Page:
Cilaos, Salazie and Mafate, the three canyons, are home to inhabited villages in the centre of the island around the Piton des Neiges. The first two, Cilaos in the Southwest and Salazie in the east are accessible by car through highways and very windy roads, while Mafate is not accessible to land vehicles, and is accessed only by a network of hiking trails. One of the more popular activities is to hike there for an overnight stay.

5. There’s great scuba diving

Diving in Reunion island will reward divers with some of the bluest and clearest waters and the chance to spot 150 different species of coral and 500 species of fish. Keep in mind though that even with numerous dive spots around the island, only certain areas are suitable all year-round. For the best and easiest diving, head to the west coast off Saint Paul or Saint Pierre. Strong winds make the east coast more challenging, but, when possible are worth exploring as they house some incredible underwater lava flows. It is advisable to book with an organised tour to be best directed.

6. The coral reef and watersports

Reunion Island’s coral reef is where the sun seekers flock for time in the calm warm waters and lounging on the white beaches. The Natural Marine Reserve extends along 40km of coastline of which 20 km is protected reef, from Cap La Houssaye in Saint-Paul, to la Roche aux Oiseaux in Etang-Salé. A rich habitat for soft and hard corals that provide food for an abundance of fish and shellfish, making it an excellent spot for snorkelling, kayaking, and stand up paddling.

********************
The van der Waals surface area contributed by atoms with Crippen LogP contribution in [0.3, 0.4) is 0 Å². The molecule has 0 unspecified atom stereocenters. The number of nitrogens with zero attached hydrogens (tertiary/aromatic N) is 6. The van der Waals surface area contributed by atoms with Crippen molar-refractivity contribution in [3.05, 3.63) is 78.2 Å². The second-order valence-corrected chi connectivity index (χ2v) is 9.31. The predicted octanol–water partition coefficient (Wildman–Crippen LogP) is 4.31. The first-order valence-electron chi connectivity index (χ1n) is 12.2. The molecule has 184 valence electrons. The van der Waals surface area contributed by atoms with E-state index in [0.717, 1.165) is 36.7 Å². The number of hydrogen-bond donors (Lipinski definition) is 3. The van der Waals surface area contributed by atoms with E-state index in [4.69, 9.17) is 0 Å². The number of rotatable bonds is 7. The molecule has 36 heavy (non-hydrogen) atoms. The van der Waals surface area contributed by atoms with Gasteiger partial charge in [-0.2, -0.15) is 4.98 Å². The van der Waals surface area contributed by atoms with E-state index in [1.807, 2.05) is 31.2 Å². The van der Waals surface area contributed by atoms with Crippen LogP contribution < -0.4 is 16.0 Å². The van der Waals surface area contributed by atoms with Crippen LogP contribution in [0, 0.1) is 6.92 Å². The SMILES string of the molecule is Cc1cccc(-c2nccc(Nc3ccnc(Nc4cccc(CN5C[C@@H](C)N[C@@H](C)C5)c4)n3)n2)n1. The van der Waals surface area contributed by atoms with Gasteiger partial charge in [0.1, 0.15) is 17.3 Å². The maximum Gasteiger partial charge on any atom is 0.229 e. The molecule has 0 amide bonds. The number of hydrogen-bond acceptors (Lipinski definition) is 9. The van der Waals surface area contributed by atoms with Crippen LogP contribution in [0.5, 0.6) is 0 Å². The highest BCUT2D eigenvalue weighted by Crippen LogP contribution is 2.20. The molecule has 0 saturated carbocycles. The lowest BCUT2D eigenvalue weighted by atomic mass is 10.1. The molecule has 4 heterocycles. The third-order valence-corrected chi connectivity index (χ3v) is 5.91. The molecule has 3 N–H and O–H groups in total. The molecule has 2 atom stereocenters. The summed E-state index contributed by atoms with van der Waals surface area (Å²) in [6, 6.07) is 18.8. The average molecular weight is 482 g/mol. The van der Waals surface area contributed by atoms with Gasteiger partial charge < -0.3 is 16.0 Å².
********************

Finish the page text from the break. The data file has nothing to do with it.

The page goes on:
Explore the coast for all means of watersports, or simply for swimming and tanning at the beach.

7. Turtle sanctuary

The Kelonia Marine Turtle Observatory is dedicated to the study and preservation of Réunion’s marine turtle species. Tour the exhibits at leisure and watch marine turtles swimming in indoor and outdoor tanks. Kelonia also has an outdoor area that features two species of land tortoises, as well as a research and treatment centre. But most of all, there is a strong conservation theme and it is important to note the work being done to protect the species, as well as the rehabilitation and release program that they follow. 

Turtle swimming

(Photo: Dawn Jorgensen)

8. Decadently delicious rum

You can't go to Reunion without drinking some of the island produced Rum. Produced at numerous distilleries around the island, with the option of self-blending with herbs and spices for your own preferred flavour. Styles vary from ginger and lemon to coffee and vanilla, my favourite being tamarind. Visit La Saga du Rhum in Saint-Pierre, a museum entirely dedicated to rum, which also has the smallest distillery on the island.

9. Geranium distillery

Many years ago the greatest perfumers travelled to Reunion Island to hunt down the best geranium essential oil in the world. The perfumeries swore by geraniums grown on Reunion Island for their exceptional quality and at the time it was one of the great treasures of the island. Today geranium is still grown and there are 30 or so craft distilleries. You can visit these and the farmer will passionately explain all the production steps. The plant is grown all year long, with harvesting taking place before the flowers bloom in May to September. It takes 300-400kg of leaves to get between 0.5 and 1 litre of essential oil. Take a look at and the Maison de Geranium distillery.